“I can’t wait to work on my golf game.” This is a fairly common answer to my question, “What would you like to do when you stop working full time?” I understand that work is consuming. In fact, I usually have this conversation with people in their 50’s or early 60’s. At this point in life many people are at the peak of their career, and peak earnings. These peak earnings provide opportunity for aggressive savings into employer sponsored retirement plans as well as paying off mortgages and kids’ student loans and weddings.
Peak Earnings = Peak Stress
At the same time, peak earnings come with peak responsibilities and often, peak stress. You make more money because you solve more problems and take on more headaches. At the beginning of a career, most of the stress comes from learning the job, gaining skills, negotiating the relationships at a workplace. New entrants to the workforce and recent college graduates are primarily managing themselves and most of their stress comes from their own challenges and growth opportunities. These challenges are mostly overcome through individual development, training, learning, coaching and mentoring. Over time, we gain knowledge, skills and abilities and overall competence at our jobs. This often leads to promotion. Promotion is great; it gives us a bigger platform, more influence over our work environment and a bigger paycheck.
Over time, though, I have observed that people get all the pleasure promoted right out of them. The higher we go in an organization the stress shifts away from the personal challenges associated with learning new skills. Managers, directors, and other leaders have plenty of stress, and most of it comes from things they have much less control over. It comes from having responsibility for the work output of tens or hundreds of people. It comes from the board of directors or executives who must answer to investors. It comes from the business environment, the general economy, changes in the industry, new competitors, and compressing margins. Most of the stress on workers late in their career is external and there is little we can do personally to affect or deflect the onslaught of outside pressures.
Responsibility and Control
In his excellent book, Drive, Daniel Pink identifies factors that align with satisfaction in the workplace. People who have more control over the following elements have happier work lives: Task, time and team. Task refers to what you are actually working on. In other words, what are you doing from day to day or hour to hour. One of the most pernicious foes we face in this regard is the ability to share calendars and allow other people to add meetings to our calendars. When Pink refers to time he means having control over when we do the tasks that make up our responsibilities. Once again, shared calendars are real enemies to control over our time. Team means the people we work with. To a certain extent we have some control over our team as we progress in a career, if we have hiring authority. However, almost no one gets to choose her boss, and we often inherit team members we wouldn’t have chosen (or wouldn’t if we knew then what we know now!).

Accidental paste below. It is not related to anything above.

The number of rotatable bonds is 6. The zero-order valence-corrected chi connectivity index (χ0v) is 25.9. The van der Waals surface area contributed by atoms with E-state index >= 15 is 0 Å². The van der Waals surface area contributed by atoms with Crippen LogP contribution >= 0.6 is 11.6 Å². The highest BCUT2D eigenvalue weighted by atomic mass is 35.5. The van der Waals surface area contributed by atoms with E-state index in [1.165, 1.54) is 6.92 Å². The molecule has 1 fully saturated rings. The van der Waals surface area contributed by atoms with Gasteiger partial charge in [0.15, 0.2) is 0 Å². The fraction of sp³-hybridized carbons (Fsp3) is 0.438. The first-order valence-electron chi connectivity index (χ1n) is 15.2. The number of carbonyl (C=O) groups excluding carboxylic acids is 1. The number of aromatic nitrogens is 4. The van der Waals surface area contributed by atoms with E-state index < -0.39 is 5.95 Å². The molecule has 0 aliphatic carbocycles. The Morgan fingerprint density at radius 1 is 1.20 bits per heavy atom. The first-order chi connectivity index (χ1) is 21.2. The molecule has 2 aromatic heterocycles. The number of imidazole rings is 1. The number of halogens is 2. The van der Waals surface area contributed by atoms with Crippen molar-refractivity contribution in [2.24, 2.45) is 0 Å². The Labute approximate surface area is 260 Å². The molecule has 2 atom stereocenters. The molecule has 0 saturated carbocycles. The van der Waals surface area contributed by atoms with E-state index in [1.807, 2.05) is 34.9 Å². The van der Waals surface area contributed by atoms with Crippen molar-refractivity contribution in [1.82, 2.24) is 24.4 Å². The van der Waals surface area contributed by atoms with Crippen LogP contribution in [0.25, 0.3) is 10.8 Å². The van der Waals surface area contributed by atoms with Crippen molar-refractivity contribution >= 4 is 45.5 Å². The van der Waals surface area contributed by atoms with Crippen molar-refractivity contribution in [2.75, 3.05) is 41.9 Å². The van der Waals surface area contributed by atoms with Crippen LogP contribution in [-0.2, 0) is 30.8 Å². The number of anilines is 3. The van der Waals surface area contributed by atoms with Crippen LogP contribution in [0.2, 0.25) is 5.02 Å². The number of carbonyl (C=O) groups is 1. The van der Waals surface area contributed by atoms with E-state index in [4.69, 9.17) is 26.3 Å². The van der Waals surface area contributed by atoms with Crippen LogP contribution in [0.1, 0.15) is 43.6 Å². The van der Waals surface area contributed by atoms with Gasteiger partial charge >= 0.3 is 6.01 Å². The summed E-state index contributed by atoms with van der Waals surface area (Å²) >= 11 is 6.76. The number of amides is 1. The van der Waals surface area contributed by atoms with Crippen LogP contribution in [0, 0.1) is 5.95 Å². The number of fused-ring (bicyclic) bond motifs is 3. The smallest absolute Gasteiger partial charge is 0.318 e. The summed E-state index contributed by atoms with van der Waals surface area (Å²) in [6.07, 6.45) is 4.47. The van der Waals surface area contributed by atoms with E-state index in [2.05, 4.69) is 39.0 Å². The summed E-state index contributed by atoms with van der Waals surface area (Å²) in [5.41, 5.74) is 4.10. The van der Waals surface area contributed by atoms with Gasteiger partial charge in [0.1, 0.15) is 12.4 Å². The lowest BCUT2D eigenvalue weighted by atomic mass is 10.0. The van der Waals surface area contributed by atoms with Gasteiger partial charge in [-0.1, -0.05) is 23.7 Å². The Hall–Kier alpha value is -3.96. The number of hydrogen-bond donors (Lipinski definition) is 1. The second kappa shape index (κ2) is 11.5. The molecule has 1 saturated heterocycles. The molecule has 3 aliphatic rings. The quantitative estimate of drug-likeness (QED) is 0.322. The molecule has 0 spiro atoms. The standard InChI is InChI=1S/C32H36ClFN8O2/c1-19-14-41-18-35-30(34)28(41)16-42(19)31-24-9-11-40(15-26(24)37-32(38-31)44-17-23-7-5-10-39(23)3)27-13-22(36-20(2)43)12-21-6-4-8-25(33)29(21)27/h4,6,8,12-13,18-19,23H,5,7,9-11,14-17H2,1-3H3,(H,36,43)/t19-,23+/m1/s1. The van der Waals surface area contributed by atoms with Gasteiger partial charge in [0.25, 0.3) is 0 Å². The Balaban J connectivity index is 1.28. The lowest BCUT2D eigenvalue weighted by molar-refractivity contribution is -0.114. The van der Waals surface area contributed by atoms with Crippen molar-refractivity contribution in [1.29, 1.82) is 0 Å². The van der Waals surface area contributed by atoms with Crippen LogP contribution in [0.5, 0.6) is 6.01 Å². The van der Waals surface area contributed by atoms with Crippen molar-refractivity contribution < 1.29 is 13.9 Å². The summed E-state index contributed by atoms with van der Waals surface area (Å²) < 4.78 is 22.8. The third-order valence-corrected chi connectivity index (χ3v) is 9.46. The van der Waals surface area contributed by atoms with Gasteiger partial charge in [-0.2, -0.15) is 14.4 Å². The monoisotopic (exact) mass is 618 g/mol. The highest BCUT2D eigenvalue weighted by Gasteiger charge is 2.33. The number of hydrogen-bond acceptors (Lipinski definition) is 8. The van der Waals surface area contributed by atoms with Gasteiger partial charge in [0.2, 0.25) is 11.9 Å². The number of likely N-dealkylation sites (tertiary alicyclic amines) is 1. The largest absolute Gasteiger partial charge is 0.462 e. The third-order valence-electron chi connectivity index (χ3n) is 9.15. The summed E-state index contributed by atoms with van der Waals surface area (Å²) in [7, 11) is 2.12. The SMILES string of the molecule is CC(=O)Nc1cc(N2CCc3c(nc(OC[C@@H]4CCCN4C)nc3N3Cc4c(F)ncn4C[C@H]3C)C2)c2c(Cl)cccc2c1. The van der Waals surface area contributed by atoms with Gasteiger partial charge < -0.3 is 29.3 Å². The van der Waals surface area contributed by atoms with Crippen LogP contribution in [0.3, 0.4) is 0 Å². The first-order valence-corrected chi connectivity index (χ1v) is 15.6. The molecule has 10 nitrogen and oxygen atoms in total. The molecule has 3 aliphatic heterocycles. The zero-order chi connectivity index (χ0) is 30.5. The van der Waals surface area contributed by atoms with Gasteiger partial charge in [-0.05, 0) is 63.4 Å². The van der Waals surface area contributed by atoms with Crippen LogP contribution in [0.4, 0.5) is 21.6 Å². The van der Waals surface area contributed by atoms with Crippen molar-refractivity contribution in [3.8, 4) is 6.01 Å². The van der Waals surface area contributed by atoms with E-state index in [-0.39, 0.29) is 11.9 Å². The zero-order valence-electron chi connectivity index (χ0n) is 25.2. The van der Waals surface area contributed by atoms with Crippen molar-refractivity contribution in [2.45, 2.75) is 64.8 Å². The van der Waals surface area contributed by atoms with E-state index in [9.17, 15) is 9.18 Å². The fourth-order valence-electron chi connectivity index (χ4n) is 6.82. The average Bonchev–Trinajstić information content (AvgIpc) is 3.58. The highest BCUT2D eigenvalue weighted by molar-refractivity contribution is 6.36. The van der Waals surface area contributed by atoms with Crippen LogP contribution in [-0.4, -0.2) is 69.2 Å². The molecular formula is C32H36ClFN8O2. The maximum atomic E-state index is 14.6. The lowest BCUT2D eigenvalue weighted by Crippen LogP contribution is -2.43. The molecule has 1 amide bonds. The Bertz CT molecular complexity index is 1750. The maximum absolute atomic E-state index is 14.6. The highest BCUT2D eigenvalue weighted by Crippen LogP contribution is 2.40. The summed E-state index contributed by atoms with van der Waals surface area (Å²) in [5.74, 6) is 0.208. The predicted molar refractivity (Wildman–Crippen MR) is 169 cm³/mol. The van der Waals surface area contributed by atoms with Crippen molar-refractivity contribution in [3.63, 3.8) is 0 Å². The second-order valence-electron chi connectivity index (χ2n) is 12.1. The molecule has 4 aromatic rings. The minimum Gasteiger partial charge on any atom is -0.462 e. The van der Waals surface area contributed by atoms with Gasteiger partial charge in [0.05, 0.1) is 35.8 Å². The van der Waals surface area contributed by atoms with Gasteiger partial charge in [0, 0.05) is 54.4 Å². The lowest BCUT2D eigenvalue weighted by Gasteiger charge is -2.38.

All of these stressors often combine with the biological reality of aging as well as pent up demand for leisure activities which have played second fiddle to work. For many people, by their late 50’s, the idea of managing a golf handicap instead of a school, business unit, or other organization structure sounds very appealing. And it often is a welcome relief. Retiring from a highly demanding job and focusing on yourself, your challenges, and things within your control can be very refreshing. It can be a great reward, hard earned and well deserved.
For a while.
The escape and the Cycle
But after some time, it might not be everything you need. (I am using golf as a proxy for any leisure activity that you might choose to escape to after a long slog in the workplace. It could be scrapbooking, working on cars, gardening, stamp collecting, whatever.) See, when golf serves as a break from work, it is very restorative. It rejuvenates your mind, body, and emotions. It can provide an excellent alternative to the daily grind. But it is also like a camping trip for me: a great place to visit, but you wouldn’t want to live there.
Golf (or any leisure pursuit) might not give you enough challenge to stay interesting. There might not be enough meaning for you to stay satisfied. So, what to do when golf gets boring? We have developed a concept called “the cycle.” What we mean by this is not to get locked into a fixed set of activities. We find that when people cycle through different periods of volunteering, part-time work and leisure pursuits they are often happier in retirement. We encourage our clients to golf, to scrapbook, to fix up their yard and garden. Restore a car and organize the garage. But please give yourself permission to admit if it gets boring. Please recognize that there are seasons in life. And cycles within seasons. Don’t be afraid to go look for a part-time job. It doesn’t mean you have failed at retirement. It means you are healthy!